I. That all men are sure to need forgiveness: that whatever differences there may be among them in other respects, they all agree in this, that they are sure to need forgiveness. Now, what is forgiveness? Forgiveness implies that a man has done something that is wrong--some wrong that is especially directed against some other being--and so which might justly excite the being wronged to regard the wrong-doer with an unfriendly and angry feeling, and seek to inflict punishment upon him: but that the being wronged resolves to pass by the offence done him--to blot it out from recollection, so far as may be--to cherish no angry spirit towards the offender, and to take no vengeance upon him for that which he has done.
II. The chief thing which beings like us ought to ask for in our prayers, is the pardon of our sins. Solomon seems to have thought that there was nothing which men needed so much; nothing which it was so important that they should get; nothing which included and meant so much. It was of this, no doubt, that our Blessed Lord was thinking, when, alluding to something which He did not name, but which all would understand, He said, “One thing is needful.” For see what is meant by being an un-forgiven sinner. It means that a man has the anger of the Almighty God resting upon him. It means that the creature, weak, helpless, dependent, is at enmity with the Creator, without whose aid he cannot draw a breath, move a limb, live a moment. It means that the word of the True is solemnly plighted to destroy him: that the power of the Almighty is solemnly engaged to destroy him. It means that he is one of those, concerning whom God has declared that when they leave this world, they must enter into a place of infinite and never ending woe and wretchedness; and there dwell through eternity still under the burden of His wrath. That is what is meant by being a sinner, not forgiven; it means that everything is wrong! And what is meant by being forgiven? It means that everything that was wrong before, is now set right. It means that everything that was ban before, is now made good. It means that God, before an enemy, is now a friend. It means that God, formerly the angry Judge, is now the reconciled and gracious, Father. It moans that God’s true word, formerly plighted to destroy us, and God s Almighty power, formerly engaged to destroy us, are now plighted and engaged to preserve and bless us.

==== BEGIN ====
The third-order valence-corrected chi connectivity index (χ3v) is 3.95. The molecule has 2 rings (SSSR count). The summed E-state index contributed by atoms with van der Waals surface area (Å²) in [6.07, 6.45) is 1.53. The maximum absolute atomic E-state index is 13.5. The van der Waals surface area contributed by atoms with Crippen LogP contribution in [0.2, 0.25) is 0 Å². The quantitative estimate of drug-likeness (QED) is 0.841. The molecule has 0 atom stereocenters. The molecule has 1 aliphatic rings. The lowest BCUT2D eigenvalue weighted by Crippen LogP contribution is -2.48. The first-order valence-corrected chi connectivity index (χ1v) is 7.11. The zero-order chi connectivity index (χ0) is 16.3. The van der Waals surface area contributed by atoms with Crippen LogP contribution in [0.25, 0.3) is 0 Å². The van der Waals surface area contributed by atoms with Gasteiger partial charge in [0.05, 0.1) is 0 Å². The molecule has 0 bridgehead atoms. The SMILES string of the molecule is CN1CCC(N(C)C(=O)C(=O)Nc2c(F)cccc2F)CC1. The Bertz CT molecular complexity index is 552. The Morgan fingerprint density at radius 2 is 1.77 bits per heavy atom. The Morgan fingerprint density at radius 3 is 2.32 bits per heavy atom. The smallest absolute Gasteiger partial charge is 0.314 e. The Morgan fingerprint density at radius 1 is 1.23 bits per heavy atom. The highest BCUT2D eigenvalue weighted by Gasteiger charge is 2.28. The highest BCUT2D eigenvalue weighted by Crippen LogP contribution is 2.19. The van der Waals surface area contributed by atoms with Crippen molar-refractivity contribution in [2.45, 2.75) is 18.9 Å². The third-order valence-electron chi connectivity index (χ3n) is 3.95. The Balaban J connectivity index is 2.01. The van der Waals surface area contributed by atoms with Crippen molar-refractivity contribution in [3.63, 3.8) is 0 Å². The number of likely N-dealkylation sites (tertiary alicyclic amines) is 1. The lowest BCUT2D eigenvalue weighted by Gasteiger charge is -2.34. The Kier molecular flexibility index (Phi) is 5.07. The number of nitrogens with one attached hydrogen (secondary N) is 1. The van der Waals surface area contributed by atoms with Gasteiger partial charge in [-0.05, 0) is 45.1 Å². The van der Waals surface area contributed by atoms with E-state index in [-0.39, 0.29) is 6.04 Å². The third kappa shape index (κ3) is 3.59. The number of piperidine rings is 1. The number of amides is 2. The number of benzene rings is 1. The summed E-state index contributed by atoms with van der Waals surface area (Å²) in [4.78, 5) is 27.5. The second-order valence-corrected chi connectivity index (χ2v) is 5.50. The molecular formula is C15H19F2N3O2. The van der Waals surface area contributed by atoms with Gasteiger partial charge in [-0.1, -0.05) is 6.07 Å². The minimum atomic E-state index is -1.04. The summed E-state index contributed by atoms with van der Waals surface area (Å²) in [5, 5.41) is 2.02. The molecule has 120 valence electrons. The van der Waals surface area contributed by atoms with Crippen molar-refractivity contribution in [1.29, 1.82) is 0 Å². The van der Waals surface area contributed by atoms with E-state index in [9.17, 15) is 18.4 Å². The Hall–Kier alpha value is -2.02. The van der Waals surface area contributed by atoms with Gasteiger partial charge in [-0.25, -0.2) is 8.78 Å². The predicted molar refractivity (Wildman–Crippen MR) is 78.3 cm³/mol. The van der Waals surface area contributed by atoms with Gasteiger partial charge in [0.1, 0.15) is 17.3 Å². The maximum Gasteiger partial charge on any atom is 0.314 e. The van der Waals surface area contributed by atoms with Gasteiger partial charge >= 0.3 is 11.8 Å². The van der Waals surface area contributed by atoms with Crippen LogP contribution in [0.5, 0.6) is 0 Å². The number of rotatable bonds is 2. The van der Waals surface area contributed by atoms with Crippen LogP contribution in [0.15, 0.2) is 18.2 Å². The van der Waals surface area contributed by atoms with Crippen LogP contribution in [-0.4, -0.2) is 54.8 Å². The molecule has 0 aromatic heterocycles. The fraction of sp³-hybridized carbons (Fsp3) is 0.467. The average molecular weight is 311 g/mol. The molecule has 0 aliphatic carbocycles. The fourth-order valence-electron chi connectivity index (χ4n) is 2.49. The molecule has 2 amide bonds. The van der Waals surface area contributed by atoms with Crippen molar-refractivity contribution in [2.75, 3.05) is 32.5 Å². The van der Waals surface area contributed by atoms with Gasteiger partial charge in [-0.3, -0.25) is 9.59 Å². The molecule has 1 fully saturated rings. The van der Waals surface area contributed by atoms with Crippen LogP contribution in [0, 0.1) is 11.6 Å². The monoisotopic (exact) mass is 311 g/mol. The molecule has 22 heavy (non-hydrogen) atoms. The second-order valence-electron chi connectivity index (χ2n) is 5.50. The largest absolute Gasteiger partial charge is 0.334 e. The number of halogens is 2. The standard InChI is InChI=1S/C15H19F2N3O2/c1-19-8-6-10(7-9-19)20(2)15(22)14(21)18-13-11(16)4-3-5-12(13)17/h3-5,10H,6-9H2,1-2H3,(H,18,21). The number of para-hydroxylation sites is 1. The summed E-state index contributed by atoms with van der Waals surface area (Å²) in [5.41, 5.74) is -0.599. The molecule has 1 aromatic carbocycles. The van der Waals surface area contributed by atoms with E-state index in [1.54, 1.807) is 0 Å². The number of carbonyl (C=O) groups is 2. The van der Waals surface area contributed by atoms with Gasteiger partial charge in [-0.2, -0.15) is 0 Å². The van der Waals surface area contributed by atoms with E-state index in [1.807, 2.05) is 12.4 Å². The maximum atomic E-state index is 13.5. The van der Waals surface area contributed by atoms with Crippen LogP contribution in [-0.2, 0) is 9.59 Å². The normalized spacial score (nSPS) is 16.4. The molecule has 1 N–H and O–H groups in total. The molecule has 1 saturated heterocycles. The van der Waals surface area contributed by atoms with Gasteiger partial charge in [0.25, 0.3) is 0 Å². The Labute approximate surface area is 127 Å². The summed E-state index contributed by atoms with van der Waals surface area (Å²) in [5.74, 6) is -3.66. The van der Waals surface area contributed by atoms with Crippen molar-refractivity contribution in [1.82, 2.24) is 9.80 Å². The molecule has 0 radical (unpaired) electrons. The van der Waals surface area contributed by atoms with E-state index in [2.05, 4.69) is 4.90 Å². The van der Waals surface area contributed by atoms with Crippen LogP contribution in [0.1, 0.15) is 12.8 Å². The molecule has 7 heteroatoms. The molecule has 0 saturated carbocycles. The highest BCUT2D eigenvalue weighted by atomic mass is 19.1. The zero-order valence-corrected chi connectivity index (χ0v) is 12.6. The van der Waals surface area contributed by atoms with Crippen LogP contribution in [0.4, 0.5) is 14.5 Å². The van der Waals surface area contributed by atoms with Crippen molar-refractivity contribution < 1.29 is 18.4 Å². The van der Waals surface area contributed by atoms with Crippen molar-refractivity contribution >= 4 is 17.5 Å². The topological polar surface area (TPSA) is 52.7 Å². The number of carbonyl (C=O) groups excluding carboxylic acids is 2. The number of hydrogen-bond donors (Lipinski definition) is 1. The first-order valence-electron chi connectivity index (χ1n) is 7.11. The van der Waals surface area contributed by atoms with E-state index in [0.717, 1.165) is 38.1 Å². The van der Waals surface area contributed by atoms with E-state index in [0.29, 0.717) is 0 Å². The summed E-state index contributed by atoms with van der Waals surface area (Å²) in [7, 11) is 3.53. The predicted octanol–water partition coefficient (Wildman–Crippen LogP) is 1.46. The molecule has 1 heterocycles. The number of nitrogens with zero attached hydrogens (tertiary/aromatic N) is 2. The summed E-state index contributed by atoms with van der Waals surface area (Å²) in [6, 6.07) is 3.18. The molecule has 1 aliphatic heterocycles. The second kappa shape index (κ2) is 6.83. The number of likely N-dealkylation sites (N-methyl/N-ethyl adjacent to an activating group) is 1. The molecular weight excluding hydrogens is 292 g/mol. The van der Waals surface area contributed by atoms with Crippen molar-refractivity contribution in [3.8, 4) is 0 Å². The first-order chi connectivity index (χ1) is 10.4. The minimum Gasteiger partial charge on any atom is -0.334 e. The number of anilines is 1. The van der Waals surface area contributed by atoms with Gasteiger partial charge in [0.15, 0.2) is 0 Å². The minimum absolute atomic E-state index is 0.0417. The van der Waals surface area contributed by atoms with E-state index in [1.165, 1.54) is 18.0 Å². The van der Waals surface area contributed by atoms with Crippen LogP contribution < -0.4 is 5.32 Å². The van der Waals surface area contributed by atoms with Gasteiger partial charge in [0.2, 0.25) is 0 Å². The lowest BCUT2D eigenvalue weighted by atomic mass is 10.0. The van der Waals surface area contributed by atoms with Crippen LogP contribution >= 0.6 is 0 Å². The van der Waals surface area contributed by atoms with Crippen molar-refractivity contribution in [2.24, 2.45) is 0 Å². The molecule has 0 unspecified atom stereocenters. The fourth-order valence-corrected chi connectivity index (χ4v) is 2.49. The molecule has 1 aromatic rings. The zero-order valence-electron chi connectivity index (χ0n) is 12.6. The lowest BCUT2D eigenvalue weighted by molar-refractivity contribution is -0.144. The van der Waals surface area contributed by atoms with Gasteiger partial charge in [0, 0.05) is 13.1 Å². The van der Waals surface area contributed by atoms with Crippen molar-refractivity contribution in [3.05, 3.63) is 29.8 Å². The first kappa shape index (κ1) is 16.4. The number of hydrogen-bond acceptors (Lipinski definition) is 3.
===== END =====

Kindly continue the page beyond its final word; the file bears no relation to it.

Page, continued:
III. God is the only being who can forgive, in the large and full sense of that word. Yell will remember, when I say this, the remark of the Scribes and Pharisees when our Saviour told a certain man that his sins were forgiven: they said, “This man blasphemeth: who can forgive sins but God only?” And they said what was true, if Christ had been a mere man. No one but God can forgive sin. And it is quite easy to show you how and why it is so. For, you know quite well, an offence can be forgiven only by the person against whom it was committed. Now all sin is in its essential nature, something committed against God; and therefore it can only be forgiven by God. There is a striking illustration in Scripture of this great truth, that sin especially consists in wrong done to God--that its great aggravation consists in this--and that when the conscience is awakened, the thing that weighs most heavy on a man s heart is, that he has sinned against God.
IV. Prayer is the way to obtain the forgiveness of sins. You see Solomon looked forward to days when sinful beings should, under the consciousness of guilt, employ the natural and recognised means for getting that guilt forgiven. He took it for granted, that when men felt they needed forgiveness, they would pray to God to forgive them: and so he himself, in anticipation of very many prayers which would be offered for pardon, says, “Hear Thou in heaven Thy dwelling-place; and when Thou hearest, forgive.” But indeed it is so plain that when you want anything from God, the right way to get it is to ask for it: this is so completely the dictate of common sense, that the matter needs no enforcement or illustration. (A. K. H. Boyd.)
Possibility of the soul’s recovery